Swirls of incense, strands of papel picado, clusters of crafted butterflies: There’s simply no place like Hollywood Forever Cemetery on the Day of the Dead, and this year’s lively celebration was no exception.
Thousands of costumed Angelenos poured into the Hollywood landmark for the annual L.A. Day of the Dead festival, which transforms the cemetery grounds into a marigold-covered, music-and-dance–filled celebration. Personal mementos alongside sugar skulls and calacas dotted the detailed altars and ofrendas to the deceased, while Aztec dancers, face painters, local artisans and bands (including a headlining set from beloved ’90s alt band Café Tacvba) all offered their own personal take on the Mexican holiday.
The event entered its 20th year with a theme that honored sacred migrations and the monarch butterfly. Amid the global anxiety of the last few years, the festival organizers have consistently chosen themes that send a clear message while still feeling like an aesthetically-astounding expression of the community. In this case, a number of altars articulated the “sacred migrations” part of the theme with stories of immigration and hardship as well as depictions of the border wall. But there were plenty of others that celebrated the more literal, peaceful grace and beauty of the monarch butterfly—and the same could be said of the many attendees draped in flowing, winged capes.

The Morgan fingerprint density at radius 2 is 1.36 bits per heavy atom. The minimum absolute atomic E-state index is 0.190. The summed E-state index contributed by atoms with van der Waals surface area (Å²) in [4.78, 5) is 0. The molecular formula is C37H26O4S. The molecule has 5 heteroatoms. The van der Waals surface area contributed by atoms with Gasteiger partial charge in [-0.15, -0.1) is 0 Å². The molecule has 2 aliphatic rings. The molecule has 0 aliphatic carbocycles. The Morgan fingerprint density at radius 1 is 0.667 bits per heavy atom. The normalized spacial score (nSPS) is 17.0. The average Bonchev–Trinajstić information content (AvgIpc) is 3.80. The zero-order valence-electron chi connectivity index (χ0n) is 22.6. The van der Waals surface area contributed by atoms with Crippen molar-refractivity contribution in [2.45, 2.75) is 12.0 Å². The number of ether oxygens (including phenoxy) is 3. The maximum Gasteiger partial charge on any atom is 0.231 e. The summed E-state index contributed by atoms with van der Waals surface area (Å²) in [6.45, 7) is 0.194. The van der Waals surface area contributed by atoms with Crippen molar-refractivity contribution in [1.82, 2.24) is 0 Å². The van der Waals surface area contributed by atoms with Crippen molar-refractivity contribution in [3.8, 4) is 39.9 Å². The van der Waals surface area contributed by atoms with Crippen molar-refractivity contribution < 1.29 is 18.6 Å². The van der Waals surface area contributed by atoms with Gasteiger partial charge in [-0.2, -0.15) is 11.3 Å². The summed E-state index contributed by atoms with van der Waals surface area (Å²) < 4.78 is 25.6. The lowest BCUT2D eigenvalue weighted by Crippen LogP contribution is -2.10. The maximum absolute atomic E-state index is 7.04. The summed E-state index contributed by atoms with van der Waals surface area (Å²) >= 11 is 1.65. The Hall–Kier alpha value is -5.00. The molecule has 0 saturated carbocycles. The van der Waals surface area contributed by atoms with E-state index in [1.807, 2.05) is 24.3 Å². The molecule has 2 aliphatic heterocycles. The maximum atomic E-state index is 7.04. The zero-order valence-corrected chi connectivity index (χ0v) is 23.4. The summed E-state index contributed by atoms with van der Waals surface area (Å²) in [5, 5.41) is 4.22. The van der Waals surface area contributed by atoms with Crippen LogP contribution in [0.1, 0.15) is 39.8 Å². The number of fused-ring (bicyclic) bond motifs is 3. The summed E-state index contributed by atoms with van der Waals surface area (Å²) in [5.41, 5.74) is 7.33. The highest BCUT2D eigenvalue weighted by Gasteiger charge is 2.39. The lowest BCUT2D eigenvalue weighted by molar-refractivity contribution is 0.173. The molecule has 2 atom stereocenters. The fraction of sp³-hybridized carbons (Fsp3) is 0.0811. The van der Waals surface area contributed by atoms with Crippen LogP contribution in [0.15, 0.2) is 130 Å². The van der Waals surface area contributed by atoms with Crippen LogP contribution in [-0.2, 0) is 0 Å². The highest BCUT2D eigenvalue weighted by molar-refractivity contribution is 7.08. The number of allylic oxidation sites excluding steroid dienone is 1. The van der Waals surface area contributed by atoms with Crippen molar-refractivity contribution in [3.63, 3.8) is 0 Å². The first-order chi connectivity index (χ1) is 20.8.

Unlike recent years, which found the event competing with other Halloween weekend events, the 2019 edition occurred on Día de los Muertos, and, anecdotally, felt far more crowded—especially judging by the blocks-long lines to enter ahead of each time slot. But once inside, the tightly-packed throngs rarely seemed to hamper most attendees’ enjoyment.
Check out our photos below of beautiful altars and elaborately adorned outfits to see why L.A. Day of the Dead continues to be one of our favorite events.